This bell pepper recipe is perfect for summer grilling!

If you end up with a ton of bell peppers from the garden this year (or even just find a good sale on them at the store!), you have to give this recipe a try. It’s easy summer grilling and the flavor makes a great side dish for just about any main course.

A white plate holds some red and yellow bell peppers with garlic cloves sitting on top from this Clean Eating Barbecued Bell Pepper Recipe.

I’ve been doing a lot of barbecue recipes lately, and for good reason. No oven can compete with the flavor that a barbecue gives vegetables. It’s absolutely unparalleled in my world.

So I barbecue often in the summer months and even long into fall. That’s one of the many blessings of California weather. Many, many months for using the grill. And the more I use it, the better I get at using it. Funny how that works, but I’m not arguing. Plus, I can always count on Mini Chef eating his veggies when they’ve been cooked on the grill. So it’s a win-win.

These peppers are sweet and flavorful, so if you’re trying to get your own kids to eat more veggies, this may be a good one to try. But if you are cooking them specifically for children, then I would back off of the cumin just slightly. Use 2 tsp. instead of 1 tbsp. It’s a little milder for their little taste buds.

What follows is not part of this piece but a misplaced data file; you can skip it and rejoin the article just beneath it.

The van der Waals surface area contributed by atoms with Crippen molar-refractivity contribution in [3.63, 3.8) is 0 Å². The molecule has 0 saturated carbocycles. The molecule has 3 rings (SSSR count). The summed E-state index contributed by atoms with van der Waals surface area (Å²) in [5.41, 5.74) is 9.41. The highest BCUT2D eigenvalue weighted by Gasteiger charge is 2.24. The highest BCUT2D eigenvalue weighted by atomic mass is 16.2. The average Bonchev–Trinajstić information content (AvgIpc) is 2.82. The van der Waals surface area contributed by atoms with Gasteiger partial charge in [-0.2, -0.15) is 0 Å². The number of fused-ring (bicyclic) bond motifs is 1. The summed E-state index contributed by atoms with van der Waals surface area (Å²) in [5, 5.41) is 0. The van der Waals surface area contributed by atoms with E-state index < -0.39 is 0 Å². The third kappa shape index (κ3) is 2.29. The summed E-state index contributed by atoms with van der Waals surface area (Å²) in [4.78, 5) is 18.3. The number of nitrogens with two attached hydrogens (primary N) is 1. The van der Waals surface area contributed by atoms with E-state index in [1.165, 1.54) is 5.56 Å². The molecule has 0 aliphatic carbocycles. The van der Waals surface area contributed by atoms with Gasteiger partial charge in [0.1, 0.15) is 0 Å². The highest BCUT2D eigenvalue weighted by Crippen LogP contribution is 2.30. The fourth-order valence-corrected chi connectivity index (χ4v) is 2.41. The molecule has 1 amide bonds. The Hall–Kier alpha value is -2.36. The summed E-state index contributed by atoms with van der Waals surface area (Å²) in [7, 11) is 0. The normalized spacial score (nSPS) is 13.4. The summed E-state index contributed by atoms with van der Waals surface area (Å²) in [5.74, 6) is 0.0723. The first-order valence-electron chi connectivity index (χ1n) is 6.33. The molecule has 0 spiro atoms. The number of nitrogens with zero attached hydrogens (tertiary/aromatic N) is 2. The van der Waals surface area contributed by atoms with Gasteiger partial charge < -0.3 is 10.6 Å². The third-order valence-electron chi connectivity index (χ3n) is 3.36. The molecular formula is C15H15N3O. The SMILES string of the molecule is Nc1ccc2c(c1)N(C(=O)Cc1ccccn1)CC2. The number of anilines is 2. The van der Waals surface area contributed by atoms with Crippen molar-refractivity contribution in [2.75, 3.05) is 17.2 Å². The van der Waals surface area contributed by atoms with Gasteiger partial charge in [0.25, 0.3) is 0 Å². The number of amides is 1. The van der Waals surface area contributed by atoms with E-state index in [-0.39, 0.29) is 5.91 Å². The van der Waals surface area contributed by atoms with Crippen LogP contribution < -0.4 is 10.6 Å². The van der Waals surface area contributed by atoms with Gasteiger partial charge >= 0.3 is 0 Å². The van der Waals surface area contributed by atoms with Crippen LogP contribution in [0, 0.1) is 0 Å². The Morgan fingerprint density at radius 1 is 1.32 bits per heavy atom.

If you have some peppers that are a little past their prime, the first thing to do is check them for mold. If there is no mold, but their skin is a little wrinkly, then they are still safe to eat.

  • Moldy pepper = garbage.
  • Wrinkly pepper – barbecue.


If you have a ton of bell peppers and need to use them up, here are all my recipes with bell peppers in them!



Copyright Information For The Gracious Pantry


Clean Eating Barbecued Bell Pepper Recipe

A delicious way to use up your bell pepper harvest this summer!

  • 6 medium bell peppers ((red, yellow and orange))
  • 1 tbsp. ground cumin
  • 1 tbsp. olive oil
  • 10 whole garlic cloves
  1. Place all ingredients in a large, food-safe bag and shake to coat the peppers well.

  2. Cook in a bbq pan or foil packet on the grill until cooked to your liking.

Please note that the nutrition data given here is a ballpark figure. Exact data is not possible.

Recipe from the Gracious Pantry archives, originally posted 7/6/12.

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Does Sleep Quality Really Decline With Age? (Plus, What I Do & a Giveaway)

One of the most common complaints people have as they age is poor quality sleep. They get less sleep than younger people, and, despite what you may have heard, their sleep requirements do not decline with age. A 70-year-old should still be getting 7-8 hours of sleep a night. The problem is that, for many different reasons, older people usually have issues getting the amount of sleep they need.

The popular approach is to accept poor sleep as an inevitable part of aging and find workarounds, ideally workarounds that require a lifelong prescription to a name-brand pharmaceutical. That’s not my way. I accept that the conventional approach may be warranted in certain cases, but it should be a last resort. A person should exhaust the diet, lifestyle, and exercise options before turning to the prescription pad.